Concerns raised regarding methods UCPD used to gather evidence, identify Nov. 9 protesters

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More than a dozen protesters involved in the Nov. 9 Occupy Cal demonstrations have been presented with criminal charges, proceedings that have sparked controversy about the methods used to determine who was charged.

A total of 13 individuals — several UC Berkeley students and one faculty member — are being arraigned this month after being presented with charges, which include resisting arrest, battery on an officer, remaining at the scene of a riot and obstructing a person’s free movement in a public place.

Roughly 40 people were arrested on Nov. 9, so many of those arrested have not been served with charges. However, a significant portion of those who have been charged were not arrested on the day of the protest.

In a March 13 letter addressed to UC Berkeley Chancellor Robert Birgeneau, the ACLU of Northern California took issue with what it called the “troubling” prosecution of individuals who were not arrested on Nov. 9 but who are prominent on campus for organizing protests.

The protesters who were not arrested that day were identified using various means, including video evidence, according to UCPD.

“It raises questions,” said Linda Lye, Northern California ACLU board member. “People were charged with obstructing officers, but if you look at the video evidence, it seems like the whole crowd was doing that — so why were these individuals singled out?”

Eleven current and former UC Berkeley students were charged — Jasper Bernes, Shayne Boyle, Amanda Armstrong, Ricardo Gomez, Zakary Habash, Ramon Quintero, Joshua Anderson, Ashley Pinkerton, Justin Tombolesi, Erick Uribe and Juan Davalos — along with UC Berkeley associate professor of English Celeste Langan and alumna and BAMN organizer Yvette Felarca.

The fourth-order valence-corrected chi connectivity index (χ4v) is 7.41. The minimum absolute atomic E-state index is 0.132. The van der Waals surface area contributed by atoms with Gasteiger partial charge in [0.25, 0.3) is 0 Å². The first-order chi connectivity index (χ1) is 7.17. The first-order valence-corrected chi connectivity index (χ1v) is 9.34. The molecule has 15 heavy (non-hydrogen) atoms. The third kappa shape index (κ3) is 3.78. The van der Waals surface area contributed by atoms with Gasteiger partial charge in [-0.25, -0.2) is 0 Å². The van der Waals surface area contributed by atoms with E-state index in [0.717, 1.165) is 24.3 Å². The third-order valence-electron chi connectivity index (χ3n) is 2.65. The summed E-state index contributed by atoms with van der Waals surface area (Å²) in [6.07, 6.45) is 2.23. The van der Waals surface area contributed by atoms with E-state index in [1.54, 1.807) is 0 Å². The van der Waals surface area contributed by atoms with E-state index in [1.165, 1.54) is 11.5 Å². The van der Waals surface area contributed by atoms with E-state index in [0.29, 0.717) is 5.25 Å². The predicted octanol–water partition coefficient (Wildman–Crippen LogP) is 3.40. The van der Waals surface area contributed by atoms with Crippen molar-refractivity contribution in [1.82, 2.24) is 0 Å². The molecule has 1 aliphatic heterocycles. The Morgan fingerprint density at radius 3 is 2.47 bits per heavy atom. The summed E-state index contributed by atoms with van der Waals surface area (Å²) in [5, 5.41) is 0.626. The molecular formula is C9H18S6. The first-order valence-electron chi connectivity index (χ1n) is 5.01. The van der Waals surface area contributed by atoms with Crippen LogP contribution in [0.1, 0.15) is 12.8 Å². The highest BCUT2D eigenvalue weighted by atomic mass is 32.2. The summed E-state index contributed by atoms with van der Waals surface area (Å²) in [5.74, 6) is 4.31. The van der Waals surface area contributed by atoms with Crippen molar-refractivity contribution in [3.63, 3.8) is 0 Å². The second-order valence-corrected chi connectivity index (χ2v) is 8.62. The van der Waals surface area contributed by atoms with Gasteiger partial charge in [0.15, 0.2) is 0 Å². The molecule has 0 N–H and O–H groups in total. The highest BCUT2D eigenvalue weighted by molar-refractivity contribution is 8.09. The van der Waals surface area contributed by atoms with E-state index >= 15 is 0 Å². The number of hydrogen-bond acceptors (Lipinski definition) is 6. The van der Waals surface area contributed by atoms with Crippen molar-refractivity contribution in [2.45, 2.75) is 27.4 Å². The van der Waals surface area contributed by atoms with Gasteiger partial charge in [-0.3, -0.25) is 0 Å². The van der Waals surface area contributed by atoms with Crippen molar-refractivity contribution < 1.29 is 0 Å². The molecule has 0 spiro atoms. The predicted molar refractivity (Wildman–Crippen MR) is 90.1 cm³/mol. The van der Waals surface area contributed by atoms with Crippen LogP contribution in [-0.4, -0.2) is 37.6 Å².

Quintero said he thought the people who were charged were chosen because of their prominence in protests.

“One commonality between the 13 is that we are known organizers and activists,” Quintero said. “We organize students, and (the university doesn’t) want that. It’s a political witch hunt.”

Felarca, who was charged but not arrested on Nov. 9, said she thinks the presentation of charges is “really revealing” of the intentions of UCPD and the campus administration.

“The people being charged are the people police were caught beating on videotape — this is retaliation, and the police and administration are trying to cover up their wrongdoing by trying to charge those of us who were victimized,” Felarca said.

But according to UCPD spokesperson Lt. Eric Tejada, determining who to charge was ultimately at the discretion of the district attorney’s office.

“We make our case, and the district attorney reviews the evidence, and if they feel they have enough evidence they will move forward,” Tejada said.

Tejada said police used videos and officer statements to gather evidence and identify protesters.

“We reviewed videos that we took, YouTube videos … we reviewed every video we could find,” Tejada said. “Some of the people who were initially not arrested but charged later — that was through the investigation that we were able to identify them.”

Gomez, who is set to be arraigned Wednesday, said he found this use of video footage ironic.

“The video mobilized public opinion against the police for the actions on Nov. 9,” he said. “Yet they rely on video tape to bring charges against people who are standing their ground on their own campus.”

Still, the charging decisions led to further controversy when it was revealed last week that the Tang Center reported to UCPD the identities of protesters who went to the center seeking medical treatment. In a statement released Thursday, the Tang Center pointed out its legal obligation to do so under state law.

“In cases where patients are suspected to have suffered physical injury as a result of assault or abusive conduct, California law (penal code 11160) requires additional reporting, including the name of the injured person and the person’s injuries,” the statement reads.

But, in its letter, the ACLU of Northern California said “special procedures are necessary where law enforcement is the assailant, so that a statute intended to protect victims of violence is not perversely used against them.”

Tejada denied any connection between the Tang Center records and UCPD’s evidence gathering process.

“We were careful not to use that information,” Tejada said. “Those records go into our administrative division, and the administrative division doesn’t share them with the investigative division.”